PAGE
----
The number of fraudsters reported as taking on someone else’s identity was up 37% compared to the year before, says financial market research specialists Experian.
More than 13,000 cases were reported in 2013 – at the rate of almost 1,100 a month or 35 every day in Britain alone.
Identity theft includes taking over bank or investment accounts; taking out loans in someone else’s name or running up bogus mobile phone bills.
Researchers believe the big increase in identity fraud is linked to lax online security habits.
How to beat the fraudsters
When asked, 10% of online users confessed they never change their passwords and 5% have the same password for all their online accounts.
The report also revealed that most people do not realise they are victims of fraud until almost a year after the crime starts.
Pete Turner, managing director of Experian Consumer Services, said: “The number of identity theft cases is rising fast, but it’s not all bad news.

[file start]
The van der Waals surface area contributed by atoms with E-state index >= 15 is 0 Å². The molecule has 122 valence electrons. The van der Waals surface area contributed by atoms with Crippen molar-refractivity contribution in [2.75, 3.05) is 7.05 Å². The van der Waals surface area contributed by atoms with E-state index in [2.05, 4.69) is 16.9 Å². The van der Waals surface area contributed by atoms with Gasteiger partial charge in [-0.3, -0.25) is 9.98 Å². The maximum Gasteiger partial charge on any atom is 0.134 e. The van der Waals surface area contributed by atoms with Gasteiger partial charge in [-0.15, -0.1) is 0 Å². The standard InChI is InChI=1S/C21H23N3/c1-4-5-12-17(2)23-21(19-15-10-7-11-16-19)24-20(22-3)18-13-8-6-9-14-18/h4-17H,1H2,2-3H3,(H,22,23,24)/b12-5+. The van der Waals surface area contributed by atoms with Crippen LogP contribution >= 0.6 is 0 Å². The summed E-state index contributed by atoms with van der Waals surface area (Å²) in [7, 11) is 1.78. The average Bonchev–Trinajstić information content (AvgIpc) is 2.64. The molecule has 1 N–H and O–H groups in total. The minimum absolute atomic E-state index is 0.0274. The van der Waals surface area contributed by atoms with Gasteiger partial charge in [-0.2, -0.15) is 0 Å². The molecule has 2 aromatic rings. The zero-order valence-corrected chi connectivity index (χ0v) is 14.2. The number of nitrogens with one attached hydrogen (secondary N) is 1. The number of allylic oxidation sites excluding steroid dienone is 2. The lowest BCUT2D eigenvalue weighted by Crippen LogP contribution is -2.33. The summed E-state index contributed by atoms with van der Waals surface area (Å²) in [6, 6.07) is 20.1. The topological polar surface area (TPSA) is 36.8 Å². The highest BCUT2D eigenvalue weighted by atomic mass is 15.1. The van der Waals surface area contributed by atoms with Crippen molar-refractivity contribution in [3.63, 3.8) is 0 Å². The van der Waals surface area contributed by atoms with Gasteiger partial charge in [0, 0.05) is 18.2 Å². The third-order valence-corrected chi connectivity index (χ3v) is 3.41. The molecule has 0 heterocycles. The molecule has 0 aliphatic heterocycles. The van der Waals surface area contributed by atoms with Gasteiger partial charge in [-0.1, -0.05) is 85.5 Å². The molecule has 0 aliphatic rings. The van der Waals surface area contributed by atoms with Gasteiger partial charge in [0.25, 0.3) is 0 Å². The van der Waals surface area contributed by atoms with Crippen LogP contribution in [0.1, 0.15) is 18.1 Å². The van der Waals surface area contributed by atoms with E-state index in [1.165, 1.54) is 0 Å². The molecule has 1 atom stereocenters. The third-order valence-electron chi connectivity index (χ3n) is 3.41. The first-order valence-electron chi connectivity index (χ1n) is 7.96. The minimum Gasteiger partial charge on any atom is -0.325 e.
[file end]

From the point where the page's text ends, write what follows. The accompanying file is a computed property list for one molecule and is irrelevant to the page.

“Banks and other financial institutions are getting better at detecting fraud and stopping a lot of these false transactions before the crooks get away with any cash. That means fewer people are suffering a loss despite the rising number of crimes.”
To beat the fraudsters, the firm recommends online users:
- Shred financial documents before putting them out as rubbish
- Regularly change online passwords
- Don’t pick easy passwords like birthdays or pet names
- Don’t input payment details into unencrypted sites – encrypted ones display a padlock icon in the browser
Warnings about bogus advisers
The FCA has also issued these warnings about bogus firms posing as regulated financial advisers:
Dealing with an unregulated firm
If you buy shares, save money or invest with an unregulated firm, you lose any protection offered by the Financial Ombudsman and the Financial Services Compensation Scheme. Broadly, you have no independent place to complain if the deal goes wrong and are unlikely to win any compensation.
Checking if a firm is regulated
Go to the Financial Services Register to check if a firm is regulated in the UK.
Reporting a suspected bogus adviser